How do we describe the challenges that AI brings?

Transformative technology is always followed by questioning voices. While we thank AI for all the positive changes it has brought into our lives, there are still concerns about this technology. When computer professionals come together, they often discuss the advantages of AI, but we cannot turn a deaf ear to public concern. What challenges does AI bring to human society? We have summarized it into the following three points.

The first challenge: Machines may replace humans, causing unemployment and further wealth inequality. In 2017, a study conducted by McKinsey analyzed the work content of 820 jobs in the United States and found that 49 percent of the content could be replaced by today’s technologies. Many other studies have had similar conclusions. Of course, it would take time for these jobs to be replaced, and technology development can also create new job opportunities. Whatever the case, future changes in the workplace are inevitable.

In the previous era, one of the reasons the rich were richer and the poor were poorer was because the return on capital is higher than the return on labor. In the current age, people with data and technology have even greater power than those with capital. The era of AI has therefore brought about a new concern: when data and technology are harnessed by a few people, especially those who possess capital, their power becomes immeasurable. At the same time, as AI applications rapidly increase in popularity and production technologies continue to mature, the cost of replacing human labor with machines is also lowered. Unemployment and unequal wealth distribution issues will become more severe. This is the first challenge we face.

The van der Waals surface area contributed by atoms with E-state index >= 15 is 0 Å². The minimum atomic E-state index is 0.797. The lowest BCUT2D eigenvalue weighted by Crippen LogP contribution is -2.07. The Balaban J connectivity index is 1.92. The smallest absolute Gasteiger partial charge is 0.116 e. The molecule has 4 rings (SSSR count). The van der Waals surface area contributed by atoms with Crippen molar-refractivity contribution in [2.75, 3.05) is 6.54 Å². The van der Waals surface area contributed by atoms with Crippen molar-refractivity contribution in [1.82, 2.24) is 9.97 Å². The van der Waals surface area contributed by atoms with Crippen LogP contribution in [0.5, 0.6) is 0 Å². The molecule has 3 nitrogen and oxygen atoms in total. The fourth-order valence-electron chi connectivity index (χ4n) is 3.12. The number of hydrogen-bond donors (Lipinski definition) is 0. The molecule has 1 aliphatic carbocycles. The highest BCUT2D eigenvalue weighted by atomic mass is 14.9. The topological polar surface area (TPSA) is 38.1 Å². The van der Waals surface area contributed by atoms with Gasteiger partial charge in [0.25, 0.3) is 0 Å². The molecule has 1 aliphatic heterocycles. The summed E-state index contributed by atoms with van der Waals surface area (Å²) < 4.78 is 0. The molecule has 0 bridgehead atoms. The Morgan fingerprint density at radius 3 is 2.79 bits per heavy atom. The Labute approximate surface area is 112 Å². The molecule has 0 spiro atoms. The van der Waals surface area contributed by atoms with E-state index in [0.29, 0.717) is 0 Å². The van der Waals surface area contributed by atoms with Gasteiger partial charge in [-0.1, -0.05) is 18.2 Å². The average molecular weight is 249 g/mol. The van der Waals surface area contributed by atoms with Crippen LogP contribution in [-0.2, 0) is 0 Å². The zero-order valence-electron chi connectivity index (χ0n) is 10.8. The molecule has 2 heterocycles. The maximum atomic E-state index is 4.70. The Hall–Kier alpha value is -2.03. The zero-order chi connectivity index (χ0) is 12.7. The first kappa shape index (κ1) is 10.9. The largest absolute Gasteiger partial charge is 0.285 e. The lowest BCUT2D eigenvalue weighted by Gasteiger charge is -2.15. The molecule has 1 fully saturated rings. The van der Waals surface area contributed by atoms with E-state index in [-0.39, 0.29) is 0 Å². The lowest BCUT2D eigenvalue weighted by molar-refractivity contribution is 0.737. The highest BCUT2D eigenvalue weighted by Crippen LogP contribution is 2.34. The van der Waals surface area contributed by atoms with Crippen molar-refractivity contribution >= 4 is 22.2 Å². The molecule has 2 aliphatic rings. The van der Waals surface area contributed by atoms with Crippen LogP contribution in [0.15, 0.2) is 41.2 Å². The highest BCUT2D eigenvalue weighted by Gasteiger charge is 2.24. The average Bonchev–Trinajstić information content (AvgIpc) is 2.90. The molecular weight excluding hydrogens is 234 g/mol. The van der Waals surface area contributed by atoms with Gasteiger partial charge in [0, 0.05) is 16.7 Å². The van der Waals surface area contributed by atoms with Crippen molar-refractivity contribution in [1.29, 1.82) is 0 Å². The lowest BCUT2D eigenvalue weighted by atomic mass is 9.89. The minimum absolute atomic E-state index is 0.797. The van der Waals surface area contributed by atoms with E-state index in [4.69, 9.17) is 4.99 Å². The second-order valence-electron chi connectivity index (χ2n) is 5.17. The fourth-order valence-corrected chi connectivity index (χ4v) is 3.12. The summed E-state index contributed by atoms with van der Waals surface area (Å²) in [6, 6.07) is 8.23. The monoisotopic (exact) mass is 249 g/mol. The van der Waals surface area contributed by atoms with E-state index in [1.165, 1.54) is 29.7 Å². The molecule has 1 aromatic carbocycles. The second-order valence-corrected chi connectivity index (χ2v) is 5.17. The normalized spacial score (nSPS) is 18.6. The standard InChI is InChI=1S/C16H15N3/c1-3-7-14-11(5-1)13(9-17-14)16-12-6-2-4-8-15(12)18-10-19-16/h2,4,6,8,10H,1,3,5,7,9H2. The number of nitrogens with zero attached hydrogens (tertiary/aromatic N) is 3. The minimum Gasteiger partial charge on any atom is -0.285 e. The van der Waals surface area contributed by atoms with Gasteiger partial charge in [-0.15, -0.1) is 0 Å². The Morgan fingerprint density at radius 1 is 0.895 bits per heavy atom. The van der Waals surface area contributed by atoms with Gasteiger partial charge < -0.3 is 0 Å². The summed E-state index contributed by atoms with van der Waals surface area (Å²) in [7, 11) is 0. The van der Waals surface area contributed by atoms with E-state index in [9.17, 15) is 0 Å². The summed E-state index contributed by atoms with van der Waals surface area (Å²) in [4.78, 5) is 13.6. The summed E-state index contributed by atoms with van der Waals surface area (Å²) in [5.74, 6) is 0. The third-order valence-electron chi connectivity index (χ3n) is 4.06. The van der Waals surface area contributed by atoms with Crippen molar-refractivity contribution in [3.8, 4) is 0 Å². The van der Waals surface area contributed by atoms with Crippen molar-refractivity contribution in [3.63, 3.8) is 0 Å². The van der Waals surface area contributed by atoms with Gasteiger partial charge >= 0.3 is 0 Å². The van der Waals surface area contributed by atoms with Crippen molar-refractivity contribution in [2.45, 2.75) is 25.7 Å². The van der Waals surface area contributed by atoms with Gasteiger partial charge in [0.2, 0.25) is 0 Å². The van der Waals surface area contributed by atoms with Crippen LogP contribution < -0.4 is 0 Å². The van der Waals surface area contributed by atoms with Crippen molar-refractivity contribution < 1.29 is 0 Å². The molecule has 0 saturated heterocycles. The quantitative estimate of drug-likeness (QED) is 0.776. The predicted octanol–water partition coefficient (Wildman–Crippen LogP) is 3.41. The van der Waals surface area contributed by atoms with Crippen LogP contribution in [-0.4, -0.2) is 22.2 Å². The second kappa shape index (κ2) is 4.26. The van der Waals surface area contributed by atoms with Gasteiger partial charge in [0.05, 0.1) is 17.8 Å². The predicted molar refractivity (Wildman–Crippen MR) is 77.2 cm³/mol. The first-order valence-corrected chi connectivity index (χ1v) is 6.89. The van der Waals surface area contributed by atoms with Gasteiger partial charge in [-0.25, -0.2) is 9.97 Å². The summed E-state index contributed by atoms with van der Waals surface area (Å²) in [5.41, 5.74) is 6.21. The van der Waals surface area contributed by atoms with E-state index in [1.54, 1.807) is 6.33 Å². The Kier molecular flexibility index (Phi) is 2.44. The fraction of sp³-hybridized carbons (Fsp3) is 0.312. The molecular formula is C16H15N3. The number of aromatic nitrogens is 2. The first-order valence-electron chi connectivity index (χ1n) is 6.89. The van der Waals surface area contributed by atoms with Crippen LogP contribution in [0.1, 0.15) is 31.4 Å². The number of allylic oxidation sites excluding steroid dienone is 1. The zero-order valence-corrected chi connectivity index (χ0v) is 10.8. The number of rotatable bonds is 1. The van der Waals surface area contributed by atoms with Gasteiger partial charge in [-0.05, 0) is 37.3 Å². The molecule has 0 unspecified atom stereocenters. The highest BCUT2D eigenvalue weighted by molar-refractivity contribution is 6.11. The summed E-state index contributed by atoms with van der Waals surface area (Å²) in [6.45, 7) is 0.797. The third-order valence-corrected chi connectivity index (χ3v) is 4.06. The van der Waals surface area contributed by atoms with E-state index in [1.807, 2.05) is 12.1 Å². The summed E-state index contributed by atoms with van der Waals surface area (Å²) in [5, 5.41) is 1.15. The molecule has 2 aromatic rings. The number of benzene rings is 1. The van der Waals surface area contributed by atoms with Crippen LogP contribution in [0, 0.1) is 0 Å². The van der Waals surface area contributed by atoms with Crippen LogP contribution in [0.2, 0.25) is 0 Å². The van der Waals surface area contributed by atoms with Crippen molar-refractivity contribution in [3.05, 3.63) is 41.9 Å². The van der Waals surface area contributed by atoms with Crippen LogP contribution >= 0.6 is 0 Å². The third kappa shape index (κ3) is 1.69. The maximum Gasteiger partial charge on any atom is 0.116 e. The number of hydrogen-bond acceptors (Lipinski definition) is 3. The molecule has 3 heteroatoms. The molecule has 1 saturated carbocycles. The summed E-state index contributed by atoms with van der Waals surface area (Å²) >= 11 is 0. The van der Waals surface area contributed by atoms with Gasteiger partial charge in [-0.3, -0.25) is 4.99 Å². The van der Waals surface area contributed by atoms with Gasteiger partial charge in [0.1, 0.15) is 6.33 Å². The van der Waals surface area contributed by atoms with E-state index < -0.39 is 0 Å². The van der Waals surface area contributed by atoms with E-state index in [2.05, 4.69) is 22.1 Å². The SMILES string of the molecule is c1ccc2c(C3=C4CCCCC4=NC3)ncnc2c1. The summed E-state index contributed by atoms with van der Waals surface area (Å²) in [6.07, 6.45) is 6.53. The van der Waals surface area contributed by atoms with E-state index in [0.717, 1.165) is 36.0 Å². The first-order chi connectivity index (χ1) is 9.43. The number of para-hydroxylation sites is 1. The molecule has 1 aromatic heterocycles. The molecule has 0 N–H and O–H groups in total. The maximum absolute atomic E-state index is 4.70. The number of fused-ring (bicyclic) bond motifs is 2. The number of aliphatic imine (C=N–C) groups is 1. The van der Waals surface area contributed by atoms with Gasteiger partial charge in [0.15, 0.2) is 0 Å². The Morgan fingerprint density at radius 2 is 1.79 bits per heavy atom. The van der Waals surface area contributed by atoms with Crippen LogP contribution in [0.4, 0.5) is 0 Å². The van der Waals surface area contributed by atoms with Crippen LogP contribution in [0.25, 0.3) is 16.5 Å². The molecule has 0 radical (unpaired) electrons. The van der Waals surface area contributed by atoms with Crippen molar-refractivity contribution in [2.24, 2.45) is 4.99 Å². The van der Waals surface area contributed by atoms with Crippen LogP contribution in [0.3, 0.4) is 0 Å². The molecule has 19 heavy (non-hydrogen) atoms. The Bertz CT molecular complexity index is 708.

The second challenge: AI threatens human security and social order. Stephen Hawking was worried about a future where AI is smarter than humans and repeatedly warned humans about AI. Elon Musk also said that humans needed to be very cautious about AI, which, according to him, could be more dangerous than nuclear bombs. This represents the attitude of some in the scientific community. They worry that if AI becomes powerful enough and remains uncontrolled, the result would be devastating.